Work has begun to return 126 medieval carved stones home to Elgin Cathedral. Carved faces, plants and animals are being hoisted up into the cathedral towers to form part of an exciting exhibition due to open on Easter weekend.
The Elgin stones spent much of 2015 at Historic Environment Scotland’s conservation centre in Edinburgh, being cleaned by expert conservators and studied by researchers. Now an immersive exhibition has been developed, telling the story of the cathedral and the people who built and used it.
Elgin Cathedral has a dramatic history, surviving both devastating fire in 1270 and attacks by the Earl of Buchan in 1390 and Alexander, Lord of the Isles in 1402. After the Reformation this beautiful cathedral, sometimes known as ‘The Lantern of the North,’ lost its roof and fell into disrepair.
Fiona Fleming, Interpretation Manager at Historic Environment Scotland, explained: “For many years, the carved stones lay buried amidst the ruins, until the 1800s, when Elgin shoemaker John Shanks became the first keeper and watchman of the cathedral. He began to clear away some of the rubble uncovering wonderful, crisp carvings that had been buried for centuries.
“By studying the stones we have been able to understand more about the cathedral’s construction and development, its builders and benefactors, and what it might have meant to those who walked through its doors.”
For the first time in 20 years, visitors will be able to get up close to these remarkable stones, including Bishops’ memorials and fragments of a 13th century rose window discovered during repair works in 1936.* The displays will also explore the messages contained in the many carvings that embellished the medieval cathedral, from flora, fauna and funny faces to mystical beasts and heraldic motifs.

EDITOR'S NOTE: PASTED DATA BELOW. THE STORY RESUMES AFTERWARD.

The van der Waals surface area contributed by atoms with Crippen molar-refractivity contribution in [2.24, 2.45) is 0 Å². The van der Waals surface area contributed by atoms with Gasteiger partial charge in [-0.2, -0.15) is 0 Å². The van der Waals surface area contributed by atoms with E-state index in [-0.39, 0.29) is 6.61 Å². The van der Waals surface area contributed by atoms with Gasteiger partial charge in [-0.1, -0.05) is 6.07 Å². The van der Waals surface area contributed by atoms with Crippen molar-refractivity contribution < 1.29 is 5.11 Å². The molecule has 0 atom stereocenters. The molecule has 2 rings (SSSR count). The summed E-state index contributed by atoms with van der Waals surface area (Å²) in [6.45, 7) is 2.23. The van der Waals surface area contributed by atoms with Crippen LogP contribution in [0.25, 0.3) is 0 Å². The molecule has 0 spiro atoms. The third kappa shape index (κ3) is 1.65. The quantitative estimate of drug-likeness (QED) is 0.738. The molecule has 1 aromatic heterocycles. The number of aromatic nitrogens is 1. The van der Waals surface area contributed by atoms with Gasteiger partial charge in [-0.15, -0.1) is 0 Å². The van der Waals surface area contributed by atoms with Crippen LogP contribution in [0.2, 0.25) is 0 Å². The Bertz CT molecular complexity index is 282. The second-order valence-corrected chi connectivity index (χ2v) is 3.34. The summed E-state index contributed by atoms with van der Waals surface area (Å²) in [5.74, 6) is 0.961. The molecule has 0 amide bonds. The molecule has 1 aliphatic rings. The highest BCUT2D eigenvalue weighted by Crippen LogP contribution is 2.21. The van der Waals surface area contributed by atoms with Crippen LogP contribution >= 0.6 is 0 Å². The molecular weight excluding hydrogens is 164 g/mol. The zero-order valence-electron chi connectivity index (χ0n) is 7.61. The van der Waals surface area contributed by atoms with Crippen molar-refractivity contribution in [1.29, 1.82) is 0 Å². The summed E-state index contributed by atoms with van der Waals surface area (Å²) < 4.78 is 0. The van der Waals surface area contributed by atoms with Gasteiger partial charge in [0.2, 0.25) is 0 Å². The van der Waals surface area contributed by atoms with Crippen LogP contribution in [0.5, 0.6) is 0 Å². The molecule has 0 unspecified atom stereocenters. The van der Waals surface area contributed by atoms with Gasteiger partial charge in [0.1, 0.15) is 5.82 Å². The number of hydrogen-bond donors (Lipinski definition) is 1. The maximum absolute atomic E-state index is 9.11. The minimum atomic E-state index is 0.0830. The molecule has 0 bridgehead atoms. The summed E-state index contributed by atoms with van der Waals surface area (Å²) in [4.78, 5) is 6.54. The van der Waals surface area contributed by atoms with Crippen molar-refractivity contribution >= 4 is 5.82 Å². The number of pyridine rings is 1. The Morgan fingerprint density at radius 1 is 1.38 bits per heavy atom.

Lorna Ewan, Head of Visitor Experience, Content and Learning at Historic Environment Scotland, said, “This is shaping up to be a fascinating exhibition, one which will bring the story of Elgin Cathedral to life for visitors. We’ve worked with academic experts to decode the messages within the carvings, and in partnership with Napier University on a wonderful lighting display to create a truly innovative exhibition for Scotland’s year of Innovation, Architecture and Design. If you’re planning your family outings for 2016, I’d highly recommend that a visit to Elgin Cathedral goes on the list.”
The exhibition will open on Easter weekend.
* While the stones were in Edinburgh for cleaning, conservators were able to piece together a segment of this window to see how it might have looked originally. At more than 3 metres across the assembled section does not fit into the exhibition space in the cathedral towers, but you can see a video of how it fits together.
About Historic Environment Scotland (HES)
- As of the 1st October 2015, Historic Scotland and RCAHMS came together to form a new lead public body charged with caring for, protecting and promoting the historic environment. The new body Historic Environment Scotland (HES) will lead on delivering Scotland’s first strategy for the historic environment, Our Place in Time.
- Historic Scotland is a sub brand of HES.
- View our press pack and keep up to date by registering for media release email alerts. If you wish to unsubscribe, please contact us.
Year of Innovation, Architecture and Design 2016
2016 is the Year of Innovation, Architecture and Design (IAD). Through a series of exciting events and activity, the year will showcase Scotland's position as an "innovation nation", its outstanding built heritage, and its thriving, internationally acclaimed creative industries sector. This is a Scottish Government initiative being led by VisitScotland and supported by a variety of partners.
Follow Historic Environment Scotland
Twitter: @HistEnvScot | @welovehistory
Facebook: Historic Environment Scotland | Historic Scotland
Blogs: Historic Environment Scotland | Historic Scotland Chain Mail
For further information
Historic Environment Scotland Media Office
Direct Line: 0131 668 8714
Mobile: 07853 018 790